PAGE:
DA’s Forward-Thinking Columnists
I have a monthly email communication with Elliot Soloway, a University of Michigan professor and the chair of ISTE’s Special Interest Group on Mobile Learning, who writes our Going Mobile column with Cathie Norris. Somewhere within the email thread, Soloway is sure to write words such as these: “Someone has to tell the emperor he’s naked.”
Soloway is one of seven very passionate education experts who contribute on a regular basis to DA magazine. I am proud to have their opinions appear within these pages. When asked about this passion Soloway and Norris say, “We truly believe that education is on the cusp of a transformation. Why? In the past, technology has been ignored; it can no longer be ignored. The ubiquitous, mobile technologies provide the opening, finally, to change pedagogy in America. We believe—and we are acting on that belief.”
Online Edge columnist Will Richardson is the co-founder of Powerful Learning Practice, a professional development program, as well as an author, educator and highly acclaimed education blogger. Richardson’s January 2012 column, “Are You an Old School or a Bold School?” went viral on Twitter. Richardson says, “My columns come from my experiences as a parent and my discussions with educators around the world both face to face and in the online learning networks that I am a part of.”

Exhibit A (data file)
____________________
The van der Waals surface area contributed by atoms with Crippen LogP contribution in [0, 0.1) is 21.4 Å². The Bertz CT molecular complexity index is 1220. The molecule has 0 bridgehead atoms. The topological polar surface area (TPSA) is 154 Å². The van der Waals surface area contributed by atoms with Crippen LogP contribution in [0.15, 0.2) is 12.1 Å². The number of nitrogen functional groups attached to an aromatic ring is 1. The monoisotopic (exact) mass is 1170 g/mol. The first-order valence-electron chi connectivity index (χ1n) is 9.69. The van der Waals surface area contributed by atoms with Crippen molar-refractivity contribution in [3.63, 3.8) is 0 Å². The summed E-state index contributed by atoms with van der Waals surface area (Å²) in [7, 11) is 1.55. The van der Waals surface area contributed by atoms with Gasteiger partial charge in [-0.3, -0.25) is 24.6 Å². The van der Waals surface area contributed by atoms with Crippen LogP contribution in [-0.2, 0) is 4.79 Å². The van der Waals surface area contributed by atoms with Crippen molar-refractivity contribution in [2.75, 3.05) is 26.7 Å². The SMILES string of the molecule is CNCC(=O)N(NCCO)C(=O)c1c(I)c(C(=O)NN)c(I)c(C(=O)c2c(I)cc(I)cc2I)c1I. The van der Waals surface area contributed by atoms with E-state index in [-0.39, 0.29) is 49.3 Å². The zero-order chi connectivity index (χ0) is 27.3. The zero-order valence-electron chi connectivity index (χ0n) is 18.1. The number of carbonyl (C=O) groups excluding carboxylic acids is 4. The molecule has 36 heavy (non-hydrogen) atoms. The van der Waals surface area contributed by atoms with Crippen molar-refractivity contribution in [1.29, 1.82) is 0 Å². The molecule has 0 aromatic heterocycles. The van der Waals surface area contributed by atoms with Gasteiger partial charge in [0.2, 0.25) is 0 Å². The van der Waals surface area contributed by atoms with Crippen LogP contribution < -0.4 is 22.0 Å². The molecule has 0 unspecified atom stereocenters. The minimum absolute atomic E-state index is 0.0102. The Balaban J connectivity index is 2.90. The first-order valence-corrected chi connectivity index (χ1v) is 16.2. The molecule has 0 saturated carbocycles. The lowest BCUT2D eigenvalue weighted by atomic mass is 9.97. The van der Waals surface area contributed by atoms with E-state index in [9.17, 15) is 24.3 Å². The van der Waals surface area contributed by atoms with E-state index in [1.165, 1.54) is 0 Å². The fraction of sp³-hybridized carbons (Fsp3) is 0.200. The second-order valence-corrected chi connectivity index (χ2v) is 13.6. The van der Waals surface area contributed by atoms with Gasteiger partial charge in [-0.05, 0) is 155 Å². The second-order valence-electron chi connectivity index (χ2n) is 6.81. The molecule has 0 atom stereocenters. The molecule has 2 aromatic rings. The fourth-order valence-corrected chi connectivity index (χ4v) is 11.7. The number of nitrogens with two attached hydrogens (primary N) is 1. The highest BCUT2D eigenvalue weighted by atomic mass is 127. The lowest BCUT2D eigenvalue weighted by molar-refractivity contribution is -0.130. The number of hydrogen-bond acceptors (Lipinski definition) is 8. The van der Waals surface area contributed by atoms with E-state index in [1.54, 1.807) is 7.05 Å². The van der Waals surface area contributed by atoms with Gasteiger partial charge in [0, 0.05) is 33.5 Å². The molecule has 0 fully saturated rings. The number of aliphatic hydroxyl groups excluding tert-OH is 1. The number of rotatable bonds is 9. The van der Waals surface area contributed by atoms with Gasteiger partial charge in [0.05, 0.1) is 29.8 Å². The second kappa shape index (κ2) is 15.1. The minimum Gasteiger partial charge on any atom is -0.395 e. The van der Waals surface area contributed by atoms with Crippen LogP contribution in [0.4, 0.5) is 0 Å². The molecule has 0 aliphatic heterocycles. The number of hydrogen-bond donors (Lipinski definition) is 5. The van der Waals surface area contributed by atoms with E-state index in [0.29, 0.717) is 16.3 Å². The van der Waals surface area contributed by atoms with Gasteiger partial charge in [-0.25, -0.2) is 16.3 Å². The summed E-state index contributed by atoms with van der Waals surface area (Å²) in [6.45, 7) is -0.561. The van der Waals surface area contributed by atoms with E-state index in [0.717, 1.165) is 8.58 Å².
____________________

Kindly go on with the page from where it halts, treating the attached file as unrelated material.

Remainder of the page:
Rob Mancabelli’s column is our newest. Mancabelli is a speaker, writer and educator who “focuses on the key actions educators can take to promote and sustain change.” His method? “I choose the topics that people find the most challenging, often where the answers are counterintuitive and rarely implemented.” Check out his New Directions column in this issue: “The Three New Pillars of 21st-Century Learning.”
Christopher Griffin, who writes Student Counsel, is the director of guidance for the Katonah-Lewisboro (N.Y.) School District and has his doctorate in educational leadership, policy and foundations. In the September 2011 column, “Back to School After Experiencing Failure,” his description of what school looks like for those in the cycle of failure got me in the heart, as his columns often do. Griffin says, “The role of the counselor can be so critical in both the social-emotional and academic development of our students. If we want our students to be college and career ready, then we need skilled professionals who understand their stories and accompany them on their journey through adolescence.” In this issue, Griffin’s topic is bullies.
Like Christopher Griffin, Eamonn O’Donovan is a current K12 school administrator. In the past five years, he has moved from principal to director of special education to assistant superintendent of human resources. According to O’Donovan, his column’s intention “is to help school leaders reflect upon their own practice, best practices, and the art of leadership. I choose my articles based on problems or issues I see working administrators face every day.” Technology solutions for busy administrators is his topic this issue, and I am sure you will relate to the scenarios he writes about and gain from his solutions.
In his Crisis Response column, Scott Poland shares with administrators key points in current trends and key principles for crisis prevention and intervention in schools. He also provides essential information about the mental health of students. Preventing teen motor vehicle accidents is his topic this month. Scott is a school psychologist, professor and the co-director of the suicide and violence prevention office.
DA is all about offering solutions, and our seven columnists add immensely to the mix of content we offer. Comment on their articles at DistrictAdministration.com, and share them with your colleagues.